Book Reviews

Taking the heat

Taking The Heat is the first scholarly book examining the reasons for female chefs’ relative absence from prominence and promotion to becoming leaders of big kitchen brigades.

Both authors are sociologists at the Texas State University and approached their research on content analysis of the food media to understand more about how chefs are evaluated and promoted; they then conducted in-depth interviews with women chefs, some of whom had started their own businesses, while others started working in food related businesses i.e large grocery chains as purchasers. The authors sent out in-depth interview questionnaires before actually meeting for the interviews.

The authors explain why they decided to examine the lack of opportunities for women chefs to advice, then proceed to write about the history of professional crews in France, how and why American chefs became celebrities, the nature of kitchen work, implications and limitations of gender, and exploring why and how women chefs look at their successes or lack thereof, and finally draw conclusions.

This a valuable book for all restaurateurs, and those inspiring to become involved in the industry.

First and foremost, Taking The Heat is an American book written with American values and traditions in mind, and should be read with that premise in mind.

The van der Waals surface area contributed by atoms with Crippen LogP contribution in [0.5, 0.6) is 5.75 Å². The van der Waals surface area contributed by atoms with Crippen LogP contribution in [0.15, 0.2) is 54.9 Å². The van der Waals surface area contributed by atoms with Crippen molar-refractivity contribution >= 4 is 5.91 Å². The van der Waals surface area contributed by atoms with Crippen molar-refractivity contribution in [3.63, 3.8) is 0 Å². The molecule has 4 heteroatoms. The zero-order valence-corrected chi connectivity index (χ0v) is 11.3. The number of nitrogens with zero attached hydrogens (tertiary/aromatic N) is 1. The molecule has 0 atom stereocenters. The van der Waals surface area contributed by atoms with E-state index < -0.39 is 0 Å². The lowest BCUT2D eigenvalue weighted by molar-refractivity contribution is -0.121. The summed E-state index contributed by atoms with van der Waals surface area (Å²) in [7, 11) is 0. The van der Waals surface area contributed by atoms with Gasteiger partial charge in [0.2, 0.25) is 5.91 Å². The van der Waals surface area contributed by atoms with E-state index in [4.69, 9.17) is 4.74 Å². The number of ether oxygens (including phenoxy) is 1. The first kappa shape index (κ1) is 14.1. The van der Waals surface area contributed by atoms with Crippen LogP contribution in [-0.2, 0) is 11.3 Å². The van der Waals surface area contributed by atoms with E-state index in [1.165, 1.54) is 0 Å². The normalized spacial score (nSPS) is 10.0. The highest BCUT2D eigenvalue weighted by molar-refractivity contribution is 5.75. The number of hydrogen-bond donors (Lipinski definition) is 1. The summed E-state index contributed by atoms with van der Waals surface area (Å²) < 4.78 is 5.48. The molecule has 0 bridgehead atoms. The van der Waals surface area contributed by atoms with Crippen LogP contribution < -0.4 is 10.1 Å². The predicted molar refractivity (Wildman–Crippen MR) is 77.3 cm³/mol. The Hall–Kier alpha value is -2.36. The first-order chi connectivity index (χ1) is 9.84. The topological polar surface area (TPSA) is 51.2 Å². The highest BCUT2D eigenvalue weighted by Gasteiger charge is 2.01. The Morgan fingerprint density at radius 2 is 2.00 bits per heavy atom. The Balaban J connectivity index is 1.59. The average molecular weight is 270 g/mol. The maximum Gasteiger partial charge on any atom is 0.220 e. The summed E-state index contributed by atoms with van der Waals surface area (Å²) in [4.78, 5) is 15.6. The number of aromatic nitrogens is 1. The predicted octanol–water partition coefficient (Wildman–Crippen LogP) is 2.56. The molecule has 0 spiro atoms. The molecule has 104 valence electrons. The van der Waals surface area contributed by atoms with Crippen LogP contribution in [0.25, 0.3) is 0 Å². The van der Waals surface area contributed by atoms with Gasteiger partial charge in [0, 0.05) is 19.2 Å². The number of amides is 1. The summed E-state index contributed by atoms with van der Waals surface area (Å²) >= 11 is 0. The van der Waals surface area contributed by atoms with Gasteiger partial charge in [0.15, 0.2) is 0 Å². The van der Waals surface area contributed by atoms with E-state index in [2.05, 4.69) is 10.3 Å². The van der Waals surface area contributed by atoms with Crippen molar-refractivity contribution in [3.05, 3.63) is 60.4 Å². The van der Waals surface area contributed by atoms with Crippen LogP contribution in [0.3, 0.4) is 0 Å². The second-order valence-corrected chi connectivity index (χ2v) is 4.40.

Explaining why women cooks have a disadvantage physically stems from the fact that in the 18th century, kitchen work required physical strength in lifting heavy pots full of hot liquids, as well as huge sacks of flours, whole animal carcasses, and exposure to extreme heat.

Modern North American kitchens and practices are more amenable for women to advance, and by al accounts women are being promoted, albeit not as often as desirable.

The bigger problem is the American family structure and ideals that more or less dictate families to live separate from their parents, which makes it more difficult to raise offerings due to professional work schedules.

Kitchen work by necessity is physically demanding, and few women are prepared to mentally and physically take on demanding positions.

Women can and do succeed in professional kitchens when managers and their partners support them

Intellectually, they can manage to juggle administrative work, artistically excel, and lead large kitchen brigades

Taking The Heat should be required reading in all culinary schools and for every individual contemplating to study culinary arts, or start an apprenticeship.

Highly recommended.


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